Observations about the universe, life, Lausanne and me

Saturday, June 26, 2010


Only the poor ride the bus, and the poor are obese.

I took the china town bus from Norfolk to New York. First of all, it is ridiculously cheap (35$). Second, I wanted to see who would take a long distance bus in a land that idolizes personal motorized transportation. This is what went down.

I got up rather early, slightly hungover thanks to a crazy (crazy, I tell you!) French professor and his Scottish lackey. I gathered up my things, had a last of the gratuitious coffees and bade the Marriot good bye.

Out of the automatic doors of the lobby, I immedeatly assumed a spreadeagled position, gasping in the wet, humid soup they laughingly call air in Virginia. Then I noticed that it had barely more than 30 degrees Celsius - it was just the contrast to the over-airconditioned lobby that made it seem unbearable. Why, americans? Why do you insist on keeping it 18*C inside?

But I digress. I took a free shuttle- bus to the main bus terminal, and waited for the right bus, the number 20. As I waited, I observed the crowd. The contrast to downtown Norfolk and the Mariott couldn't have been greater. I was the only Caucasian around. Not unexpected, if bus = poor and poor often equals black. The apparel was generally of the second-hand sort. And many of those waiting weighted in at somewhere in between the rinocerous and whale categories. 'Morbidly obese' sprang to mind. I don't mean the body shape where you think, 'oh my, that's a fat one', I mean the kind of monumental apparition which, when seen in Europe, would prompt me to follow it around for a block or two, just to make sure my eyes were not playing a trick on me.

And here I was surrounded by this. For a moment I became afraid - maybe they would eat me? - but then I realised I could always escape them by affecting a moderately fast shuffle.

I am, of course, exaggerating grossly (<- see what I did here?). But it is true that, in the western world ( and I am not excluding Europe here), obesity is perversly enough linked to poverty, and this was viscerally made clear on the bus. Upper arms the size of my thighs, I kid you not.

After asking the driver to kindly point out my stop to me, since the stops are neither indicated nor posted, I settled back and enjoyed the horror that is the suburbs between Norfolk and Virginia beach. Cars rule here, so much was evident. Perfunctory sidewalks if there were any, intersections for three lane roads without pedestrian crossings, baking asphalt as far as the eye could see. I got out at my stop and settled in to wait for the china town bus.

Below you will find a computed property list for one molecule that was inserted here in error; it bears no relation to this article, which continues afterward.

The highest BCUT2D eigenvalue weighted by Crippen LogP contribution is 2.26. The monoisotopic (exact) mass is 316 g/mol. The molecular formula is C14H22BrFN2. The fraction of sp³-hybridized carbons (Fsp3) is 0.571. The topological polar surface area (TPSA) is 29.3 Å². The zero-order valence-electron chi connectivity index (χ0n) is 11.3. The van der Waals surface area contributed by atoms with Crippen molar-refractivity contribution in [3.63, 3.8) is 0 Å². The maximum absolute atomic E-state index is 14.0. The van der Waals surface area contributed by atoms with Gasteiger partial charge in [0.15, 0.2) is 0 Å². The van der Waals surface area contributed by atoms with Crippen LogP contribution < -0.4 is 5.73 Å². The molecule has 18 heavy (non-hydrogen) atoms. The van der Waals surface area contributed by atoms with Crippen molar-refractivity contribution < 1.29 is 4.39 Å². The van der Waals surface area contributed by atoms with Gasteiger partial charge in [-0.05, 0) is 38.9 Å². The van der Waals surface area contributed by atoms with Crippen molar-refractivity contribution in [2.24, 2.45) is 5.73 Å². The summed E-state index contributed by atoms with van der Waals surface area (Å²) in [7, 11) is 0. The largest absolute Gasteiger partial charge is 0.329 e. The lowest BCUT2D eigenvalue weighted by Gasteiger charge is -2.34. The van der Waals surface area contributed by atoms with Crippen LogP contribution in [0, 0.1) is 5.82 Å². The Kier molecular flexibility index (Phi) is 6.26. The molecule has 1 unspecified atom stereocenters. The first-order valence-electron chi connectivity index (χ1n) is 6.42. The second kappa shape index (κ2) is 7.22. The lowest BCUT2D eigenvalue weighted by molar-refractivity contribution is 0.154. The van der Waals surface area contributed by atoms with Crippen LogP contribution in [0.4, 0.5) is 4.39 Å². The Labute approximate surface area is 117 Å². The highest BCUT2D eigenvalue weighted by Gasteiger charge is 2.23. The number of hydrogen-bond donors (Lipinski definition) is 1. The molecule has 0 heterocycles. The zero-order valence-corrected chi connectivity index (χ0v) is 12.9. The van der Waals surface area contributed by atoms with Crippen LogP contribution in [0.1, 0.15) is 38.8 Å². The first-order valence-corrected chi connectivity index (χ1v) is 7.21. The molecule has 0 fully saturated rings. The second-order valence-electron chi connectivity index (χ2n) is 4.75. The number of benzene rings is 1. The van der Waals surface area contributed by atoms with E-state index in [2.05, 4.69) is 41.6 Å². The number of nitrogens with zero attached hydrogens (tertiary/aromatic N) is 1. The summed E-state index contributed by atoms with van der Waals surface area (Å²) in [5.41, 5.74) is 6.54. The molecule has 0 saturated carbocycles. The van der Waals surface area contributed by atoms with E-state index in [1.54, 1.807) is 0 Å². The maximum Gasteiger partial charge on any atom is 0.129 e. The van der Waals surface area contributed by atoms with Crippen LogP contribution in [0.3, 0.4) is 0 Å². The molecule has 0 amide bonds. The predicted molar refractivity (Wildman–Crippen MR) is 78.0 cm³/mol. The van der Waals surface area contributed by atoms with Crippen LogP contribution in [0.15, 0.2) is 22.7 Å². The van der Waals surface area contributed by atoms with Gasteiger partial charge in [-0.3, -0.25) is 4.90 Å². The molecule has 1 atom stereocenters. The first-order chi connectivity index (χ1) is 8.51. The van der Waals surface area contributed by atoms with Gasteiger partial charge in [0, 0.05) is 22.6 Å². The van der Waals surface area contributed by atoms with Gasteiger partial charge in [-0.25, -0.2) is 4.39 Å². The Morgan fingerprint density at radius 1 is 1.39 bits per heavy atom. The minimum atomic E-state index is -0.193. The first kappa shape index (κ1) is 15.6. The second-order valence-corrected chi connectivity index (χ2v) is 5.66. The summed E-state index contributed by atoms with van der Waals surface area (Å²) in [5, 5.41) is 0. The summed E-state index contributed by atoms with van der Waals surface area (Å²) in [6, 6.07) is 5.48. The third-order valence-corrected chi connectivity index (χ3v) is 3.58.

The china town bus was late. But, before I could get nervous, a fourteen year old Chinese girl and her seventeen year old brother turned up in a big van.

The bus was late they told me and the handful of other passengers. But no worries, they would load us in their van and get us to Newport, where another bus would pick us up. So off we went, with a slightly overloaded van, ment for 10 passengers but containing 5 men, 3 orca and 2 whales. The Chinese girl, clearly in charge, tapped away on her laptop and shouted in Chinese in her cellphone, coordinating the intricate and arcane dance of china town buses, while her brother grimly tried to kill us all by constantly overestimating the stopping power of the nearly nonexistent brakes of the van. I felt like being in an early William Gibson novel.

After an hour, which I spent mainly fending off a Chinese student who insisted on going to sleep on my shoulder and reading the much-too-near license plates of the cars in front of us, we arrived in another suburb. For a moment I was afraid we had gone in circles, for suburbs are indistinguishable for the European eye, but I should never have doubted the Chinese child goddess that had adopted us. The china town bus was indeed waiting, and only the ritual checking of our tickets stood between us and salvation.

Our driver, evidently only a lesser servant, got in a bit of an argument with one of us in the van, who had, as it turned out, no ID. This was, he argued eloquently, because he had just come out of prison, motherfucker.

Luckily for the tranquility of our journey, and the continuing health of the intrepid van driver, our goddess heard and intervened, shouting (her preferred form of communication) something in Chinese to her brother. Translated it must have meant something like 'who gives a rats-ass about his ID, oh brother mine', because the argument was settled and we could board.

The rest of the bus ride was long, uneventful and cold (@&£@ AC!), so I won't bore you with a description. I don't even have photos to gladden your eye, so I'll stop here. Also, typing long entries on the iPhone is a pain, and all errors in the above, orthographic or otherwise, are the fault of Apple Inc. That is all.

- fresh from my iPhone

Location:Between Norfolk and NYC


  1. Le sigh.

    It's sad that one's weight is still the aspect for which people are so often remembered.

    (If it makes you feel better, though it is routinely 33-38 degrees here, we keep our thermostat at 24 deg C)

    Glad the situation was resolved and gave you a story.

  2. Hey, I was going for the cheap laughs here!

    But you know, if I don't know somebody, I will remember them by their physical characteristics, since I have nothing else to go on.
    I won't judge somebody by their body-weight or -shape, though. Or at least I hope I don't.

    Still, obesity is not just a lifestyle choice, it is a serious danger to long-term health. And I do recognise that some people are more susceptible to it. But sometimes I can't help thinking, is that extra large milkshake you are guzzling really necessary?
    Don't have any solutions to offer though, so I'll shut up now.